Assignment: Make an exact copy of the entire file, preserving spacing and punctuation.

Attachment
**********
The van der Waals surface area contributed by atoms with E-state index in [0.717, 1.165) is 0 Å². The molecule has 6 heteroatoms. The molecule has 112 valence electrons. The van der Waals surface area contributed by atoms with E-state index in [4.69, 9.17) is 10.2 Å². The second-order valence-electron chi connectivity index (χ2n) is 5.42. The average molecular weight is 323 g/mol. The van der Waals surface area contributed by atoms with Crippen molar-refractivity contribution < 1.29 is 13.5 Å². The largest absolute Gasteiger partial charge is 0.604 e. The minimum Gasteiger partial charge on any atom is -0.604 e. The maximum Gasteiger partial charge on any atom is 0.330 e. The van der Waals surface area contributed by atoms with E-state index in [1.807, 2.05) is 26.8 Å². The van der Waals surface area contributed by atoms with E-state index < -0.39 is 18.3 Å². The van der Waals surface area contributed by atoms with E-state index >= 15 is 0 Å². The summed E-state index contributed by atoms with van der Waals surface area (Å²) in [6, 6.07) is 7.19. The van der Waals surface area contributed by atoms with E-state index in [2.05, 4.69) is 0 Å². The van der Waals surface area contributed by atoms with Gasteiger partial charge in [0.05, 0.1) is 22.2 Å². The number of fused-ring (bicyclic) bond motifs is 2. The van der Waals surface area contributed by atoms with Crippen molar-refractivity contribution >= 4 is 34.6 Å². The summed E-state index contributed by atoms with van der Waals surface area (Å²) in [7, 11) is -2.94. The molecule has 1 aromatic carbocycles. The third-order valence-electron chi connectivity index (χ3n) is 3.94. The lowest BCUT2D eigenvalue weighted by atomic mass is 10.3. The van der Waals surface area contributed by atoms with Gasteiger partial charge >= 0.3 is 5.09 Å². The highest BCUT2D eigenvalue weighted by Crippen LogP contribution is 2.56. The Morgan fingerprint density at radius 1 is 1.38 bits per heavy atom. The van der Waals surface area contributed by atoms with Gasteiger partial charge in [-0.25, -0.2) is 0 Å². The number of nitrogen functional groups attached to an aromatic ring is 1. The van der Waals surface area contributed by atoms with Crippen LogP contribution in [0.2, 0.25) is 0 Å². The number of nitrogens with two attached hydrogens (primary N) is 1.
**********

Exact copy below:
The van der Waals surface area contributed by atoms with E-state index in [0.717, 1.165) is 0 Å². The molecule has 6 heteroatoms. The molecule has 112 valence electrons. The van der Waals surface area contributed by atoms with E-state index in [4.69, 9.17) is 10.2 Å². The second-order valence-electron chi connectivity index (χ2n) is 5.42. The average molecular weight is 323 g/mol. The van der Waals surface area contributed by atoms with Crippen molar-refractivity contribution < 1.29 is 13.5 Å². The largest absolute Gasteiger partial charge is 0.604 e. The minimum Gasteiger partial charge on any atom is -0.604 e. The maximum Gasteiger partial charge on any atom is 0.330 e. The van der Waals surface area contributed by atoms with E-state index in [1.807, 2.05) is 26.8 Å². The van der Waals surface area contributed by atoms with E-state index < -0.39 is 18.3 Å². The van der Waals surface area contributed by atoms with E-state index >= 15 is 0 Å². The summed E-state index contributed by atoms with van der Waals surface area (Å²) in [6, 6.07) is 7.19. The van der Waals surface area contributed by atoms with E-state index in [2.05, 4.69) is 0 Å². The van der Waals surface area contributed by atoms with Gasteiger partial charge in [0.05, 0.1) is 22.2 Å². The number of fused-ring (bicyclic) bond motifs is 2. The van der Waals surface area contributed by atoms with Crippen molar-refractivity contribution >= 4 is 34.6 Å². The summed E-state index contributed by atoms with van der Waals surface area (Å²) in [7, 11) is -2.94. The molecule has 1 aromatic carbocycles. The third-order valence-electron chi connectivity index (χ3n) is 3.94. The lowest BCUT2D eigenvalue weighted by atomic mass is 10.3. The van der Waals surface area contributed by atoms with Gasteiger partial charge >= 0.3 is 5.09 Å². The highest BCUT2D eigenvalue weighted by Crippen LogP contribution is 2.56. The Morgan fingerprint density at radius 1 is 1.38 bits per heavy atom. The van der Waals surface area contributed by atoms with Gasteiger partial charge in [-0.25, -0.2) is 0 Å². The number of nitrogen functional groups attached to an aromatic ring is 1. The van der Waals surface area contributed by atoms with Crippen LogP contribution in [0.2, 0.25) is 0 Å². The number of nitrogens with two attached hydrogens (primary N) is 1.